The pilot project for India’s own digital currency or digital rupee will be launched in 2022. Though yet to be named, the pilot project joins a list of over a hundred countries who are in different phases of implementing their national digital currencies.
As per RBI’s deputy governor T. Rabi Sankar, the CBDC will be a secure and efficient way for cross-border payments. He was speaking at the recently held India Ideas Summit. The UPI based payments in India have been a big hit, and now used by retail stores, taxi and transport operators and the unorganized labour force. UPI is also accepted in the UK, UAE, France and Singapore.
A national digital rupee, once floated, will be in direct competition with currently popular blockchain currencies like Bitcoin and stable coins like USDT. These crypto payment coins are competing for faster and more voluminous transactions at cheaper prices compared to credit card payments over VISA or Mastercard.
It is not clear whether the digital rupee transactions will carry fees and charges. Given the “high profile” nature of cryptocurrencies and their technical complexities, it should not be a surprise if the fees are levied in the highest category. Payment by digital currency could thus become a “premium” service and a revenue earner for centralized institutions.
The CBDC pilot project and the regulatory framework in India are under development, and helping them is an inter-ministerial committee, the global Financial Stability Board of which India is a member, and the Fidelity National Information Services (FIS).
The FSB body, as per a report from Outlook, is expected to issue its report this month in October, and is being awaited eagerly for aiding the creation of India’s crypto legislation, which remains a work in progress. An important issue, as per the report, is whether to ban wallet transactions of crypto currencies and how to deal with crypto trading.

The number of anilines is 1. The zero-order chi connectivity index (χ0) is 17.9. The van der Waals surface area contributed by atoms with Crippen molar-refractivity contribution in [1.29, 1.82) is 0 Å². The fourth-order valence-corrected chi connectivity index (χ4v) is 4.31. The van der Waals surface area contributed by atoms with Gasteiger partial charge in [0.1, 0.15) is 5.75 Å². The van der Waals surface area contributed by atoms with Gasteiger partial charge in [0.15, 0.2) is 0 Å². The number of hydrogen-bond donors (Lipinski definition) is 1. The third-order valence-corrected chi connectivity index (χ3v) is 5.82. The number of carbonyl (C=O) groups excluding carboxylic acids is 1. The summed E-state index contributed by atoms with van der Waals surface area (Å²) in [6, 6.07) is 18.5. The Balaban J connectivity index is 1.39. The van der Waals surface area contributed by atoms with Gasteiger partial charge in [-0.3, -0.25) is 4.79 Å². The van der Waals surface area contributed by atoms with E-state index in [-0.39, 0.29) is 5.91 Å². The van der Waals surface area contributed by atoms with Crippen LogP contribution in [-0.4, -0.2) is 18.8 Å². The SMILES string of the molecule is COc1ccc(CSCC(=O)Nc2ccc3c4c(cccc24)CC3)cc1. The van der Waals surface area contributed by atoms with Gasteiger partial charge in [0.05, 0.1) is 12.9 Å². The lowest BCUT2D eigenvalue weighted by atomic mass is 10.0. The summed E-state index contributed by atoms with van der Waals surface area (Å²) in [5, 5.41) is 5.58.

FSB was formed after the G20 summit of 2009. From India, there is representation by three officials – Secretary of Economic Affairs, DG of RBI, and Chairman of SEBI. Its members include central banks like the European Central Bank, and ministries and authorities from various G20 countries.
The digital rupee will obviously be released not at once, but in a graded approach, as stated by the finance minister this year. Preparations and early piloting is thus expected, and reports say that a few public banks, including the SBI, have been approached to run the pilots internally.
The role of FIS, Fidelity’s consultancy service, will include advisory for payments and financial inclusion, and a Virtual Lab to try out the currency.
Meanwhile, this year has been a disappointing one for Indians owing crypto (about 7% Indians own crypto, as per some estimates). The opinions coming from RBI on the nature of cryptocurrencies (no intrinsic value, no underlying cash flow, speculative and sophisticated ponzi schemes) have lowered expectations of receiving any fillip or stimulus.
On the contrary, the levy of 30% capital gains tax and the 1% TDS on every trade (with no offset for losses, thus both gains and losses will be taxed) have spoiled the party. Decline in trading has been reported, and the thronging of foreign based crypto exchanges. The decline in global markets and the recession-like trends that began after the tax announcements have made matters worse.
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